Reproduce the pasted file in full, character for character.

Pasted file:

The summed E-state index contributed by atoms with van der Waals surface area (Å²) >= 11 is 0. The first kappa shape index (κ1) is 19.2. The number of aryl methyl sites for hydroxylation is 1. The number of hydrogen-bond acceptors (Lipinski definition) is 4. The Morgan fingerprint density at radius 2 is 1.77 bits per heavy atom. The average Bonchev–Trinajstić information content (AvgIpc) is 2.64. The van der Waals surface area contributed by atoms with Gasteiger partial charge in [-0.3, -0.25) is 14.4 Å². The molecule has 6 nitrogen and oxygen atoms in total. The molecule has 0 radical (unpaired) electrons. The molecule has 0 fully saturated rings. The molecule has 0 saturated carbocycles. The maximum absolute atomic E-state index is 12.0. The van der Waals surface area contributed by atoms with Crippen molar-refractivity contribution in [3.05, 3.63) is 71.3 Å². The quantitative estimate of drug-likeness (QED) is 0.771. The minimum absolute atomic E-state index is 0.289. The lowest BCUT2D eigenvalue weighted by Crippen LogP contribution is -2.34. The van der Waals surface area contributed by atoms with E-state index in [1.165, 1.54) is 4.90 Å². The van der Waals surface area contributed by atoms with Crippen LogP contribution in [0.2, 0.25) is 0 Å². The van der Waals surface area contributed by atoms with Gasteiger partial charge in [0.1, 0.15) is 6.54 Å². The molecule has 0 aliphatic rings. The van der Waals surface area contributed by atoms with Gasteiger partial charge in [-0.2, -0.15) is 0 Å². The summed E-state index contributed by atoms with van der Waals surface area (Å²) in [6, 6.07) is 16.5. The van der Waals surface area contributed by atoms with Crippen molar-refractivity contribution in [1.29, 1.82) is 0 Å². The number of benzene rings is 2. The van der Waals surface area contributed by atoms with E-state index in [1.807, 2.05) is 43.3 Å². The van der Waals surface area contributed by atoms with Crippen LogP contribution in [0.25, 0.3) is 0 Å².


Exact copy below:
The summed E-state index contributed by atoms with van der Waals surface area (Å²) >= 11 is 0. The first kappa shape index (κ1) is 19.2. The number of aryl methyl sites for hydroxylation is 1. The number of hydrogen-bond acceptors (Lipinski definition) is 4. The Morgan fingerprint density at radius 2 is 1.77 bits per heavy atom. The average Bonchev–Trinajstić information content (AvgIpc) is 2.64. The van der Waals surface area contributed by atoms with Gasteiger partial charge in [-0.3, -0.25) is 14.4 Å². The molecule has 6 nitrogen and oxygen atoms in total. The molecule has 0 radical (unpaired) electrons. The molecule has 0 fully saturated rings. The molecule has 0 saturated carbocycles. The maximum absolute atomic E-state index is 12.0. The van der Waals surface area contributed by atoms with Crippen molar-refractivity contribution in [3.05, 3.63) is 71.3 Å². The quantitative estimate of drug-likeness (QED) is 0.771. The minimum absolute atomic E-state index is 0.289. The lowest BCUT2D eigenvalue weighted by Crippen LogP contribution is -2.34. The van der Waals surface area contributed by atoms with E-state index in [1.165, 1.54) is 4.90 Å². The van der Waals surface area contributed by atoms with Crippen LogP contribution in [0.2, 0.25) is 0 Å². The van der Waals surface area contributed by atoms with Gasteiger partial charge in [0.1, 0.15) is 6.54 Å². The molecule has 0 aliphatic rings. The van der Waals surface area contributed by atoms with Gasteiger partial charge in [-0.2, -0.15) is 0 Å². The summed E-state index contributed by atoms with van der Waals surface area (Å²) in [6, 6.07) is 16.5. The van der Waals surface area contributed by atoms with Crippen molar-refractivity contribution in [1.29, 1.82) is 0 Å². The number of benzene rings is 2. The van der Waals surface area contributed by atoms with E-state index in [1.807, 2.05) is 43.3 Å². The van der Waals surface area contributed by atoms with Crippen LogP contribution in [0.25, 0.3) is 0 Å².